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Physical views of bacterial cells: size regulation in E.Coli

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If you have a question about this talk, please contact Salvatore Tesoro.

Bacteria are simpler than eukaryotic cells, and have served for decades as model systems to investigate various levels of biological questions. They are also of course immensely important physiologically and technologically. In this scenario E.Coli has been a model organism – and yet it is still not clear how a variety of very simple processes are carried out by these cells.

Many of these open questions are not to do with specific molecular mechanisms, but are instead one level “up” in complexity. Examples go from how the chromosomes partition robustly into opposite sides of the cell, ready for division, to how the physical conformation of the chromosome at various scales affects gene expression, and to how rod-like bacteria like E.Coli “know” when to initiate cell division. At this level, the questions have as much to do with physics as they have with the underlying specific molecular mechanisms.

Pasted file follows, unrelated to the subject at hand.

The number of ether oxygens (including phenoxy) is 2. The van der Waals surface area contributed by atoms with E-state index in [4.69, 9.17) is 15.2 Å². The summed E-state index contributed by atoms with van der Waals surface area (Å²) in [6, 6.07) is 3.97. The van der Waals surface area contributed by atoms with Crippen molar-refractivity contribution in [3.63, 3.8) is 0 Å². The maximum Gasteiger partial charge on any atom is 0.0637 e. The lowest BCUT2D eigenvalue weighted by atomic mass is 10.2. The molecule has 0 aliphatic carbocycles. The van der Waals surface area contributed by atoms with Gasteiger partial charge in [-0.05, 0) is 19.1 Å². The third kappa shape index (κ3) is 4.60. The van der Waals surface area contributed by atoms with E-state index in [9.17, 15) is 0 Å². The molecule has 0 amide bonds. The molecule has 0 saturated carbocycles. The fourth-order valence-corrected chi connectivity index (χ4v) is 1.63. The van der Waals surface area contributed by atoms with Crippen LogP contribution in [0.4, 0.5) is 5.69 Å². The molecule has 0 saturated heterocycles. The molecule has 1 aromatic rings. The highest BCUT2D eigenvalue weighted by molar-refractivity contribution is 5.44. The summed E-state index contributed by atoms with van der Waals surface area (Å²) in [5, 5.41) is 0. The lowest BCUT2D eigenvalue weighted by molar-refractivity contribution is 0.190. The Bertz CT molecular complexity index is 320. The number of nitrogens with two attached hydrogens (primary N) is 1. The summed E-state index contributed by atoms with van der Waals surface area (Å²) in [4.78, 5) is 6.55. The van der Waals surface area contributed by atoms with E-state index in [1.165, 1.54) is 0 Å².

We will focus on just one aspect on which we have been active recently, working experimentally in our lab, and developing theory particularly with M.Cosentino Lagomarsino in Paris. I will describe efforts at disentangling the source of size control in E.Coli. Working not at the level of molecular mechanisms, but looking instead at a large dataset of single cell growth rate and cell size at division, we conclude that E.Coli cell size is not regulated by neither a pure “sizer” nor “timer”, and we caution against thinking the topic is settled with the recently proposed “adder” mechanism.

This talk is part of the Biological and Statistical Physics discussion group (BSDG) series.

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